Blue ball pit made with environment-safe waterproof materials. Has a fabric texture with a plywood interior. Wipes clean and folds for storage. Comes with a drawstring bag. Measures 4 feet wide and 15 inches high.
Size may be smaller than advertised.
Made of wipe-clean polyester with layered stitching and a wire frame. Features 6 mesh sides, and open top, and a tie-up fabric door. Comes with a storage bag. Measures 55 inches wide and 27.5 inches high.
May be lacking in durability.
Tent provides shaded, outdoor ball pit fun. Breathable mesh sides allow for air circulation and visibility. Pop-up design is quick and easy to assemble/dissemble. Offers little ones a novel yet safe “hideaway” ball pit experience.
Balls must be bought separately.
Soft ball pit available in multiple colors. Made of memory foam and comes with a mat insert. Zippered cover is detachable and washable. Measures 35.5 inches wide and 11.8 inches high. Walls are 2 inches thick.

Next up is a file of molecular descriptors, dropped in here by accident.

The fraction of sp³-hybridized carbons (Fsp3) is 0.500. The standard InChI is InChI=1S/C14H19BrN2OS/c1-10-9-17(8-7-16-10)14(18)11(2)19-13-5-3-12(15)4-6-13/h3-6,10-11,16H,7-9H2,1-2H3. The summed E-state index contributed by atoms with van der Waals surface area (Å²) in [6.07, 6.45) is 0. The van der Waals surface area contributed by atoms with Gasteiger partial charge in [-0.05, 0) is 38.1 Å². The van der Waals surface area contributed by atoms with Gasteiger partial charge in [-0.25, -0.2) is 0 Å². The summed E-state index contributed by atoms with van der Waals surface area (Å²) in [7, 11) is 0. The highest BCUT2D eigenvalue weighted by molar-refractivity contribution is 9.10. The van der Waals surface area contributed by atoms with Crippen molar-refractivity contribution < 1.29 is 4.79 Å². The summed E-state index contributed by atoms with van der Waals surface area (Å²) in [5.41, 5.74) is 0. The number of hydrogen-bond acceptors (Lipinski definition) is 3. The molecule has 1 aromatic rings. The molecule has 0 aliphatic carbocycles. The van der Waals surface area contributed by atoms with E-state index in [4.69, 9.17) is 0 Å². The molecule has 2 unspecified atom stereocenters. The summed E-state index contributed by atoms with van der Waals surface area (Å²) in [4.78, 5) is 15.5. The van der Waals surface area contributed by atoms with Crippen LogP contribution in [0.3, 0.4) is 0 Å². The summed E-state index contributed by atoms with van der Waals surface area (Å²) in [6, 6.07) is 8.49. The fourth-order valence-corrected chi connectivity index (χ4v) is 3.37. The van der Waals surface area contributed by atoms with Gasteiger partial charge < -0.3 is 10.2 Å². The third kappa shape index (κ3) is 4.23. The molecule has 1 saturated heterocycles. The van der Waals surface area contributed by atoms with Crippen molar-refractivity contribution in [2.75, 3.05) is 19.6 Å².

Does not store as compactly as some other options.
Set comes with 3 tunnels, a main ball pit, 3 tents, stakes, and 4 Velcro balls. Features a basketball hoop, ball throw activity, and dartboard activity. For indoor or outdoor use. Comes with a storage bag.
Takes longer to set up than some other options.
We recommend these products based on an intensive research process that's designed to cut through the noise and find the top products in this space. Guided by experts, we spend hours looking into the factors that matter, to bring you these selections.
Eric McMillan's desire to create engaging and imaginative spaces for children to explore led to the invention of the ball pit. At one time, you could only experience the thrill of a ball pit by visiting a theme park. Today, ball pits can be located anywhere, including your own home.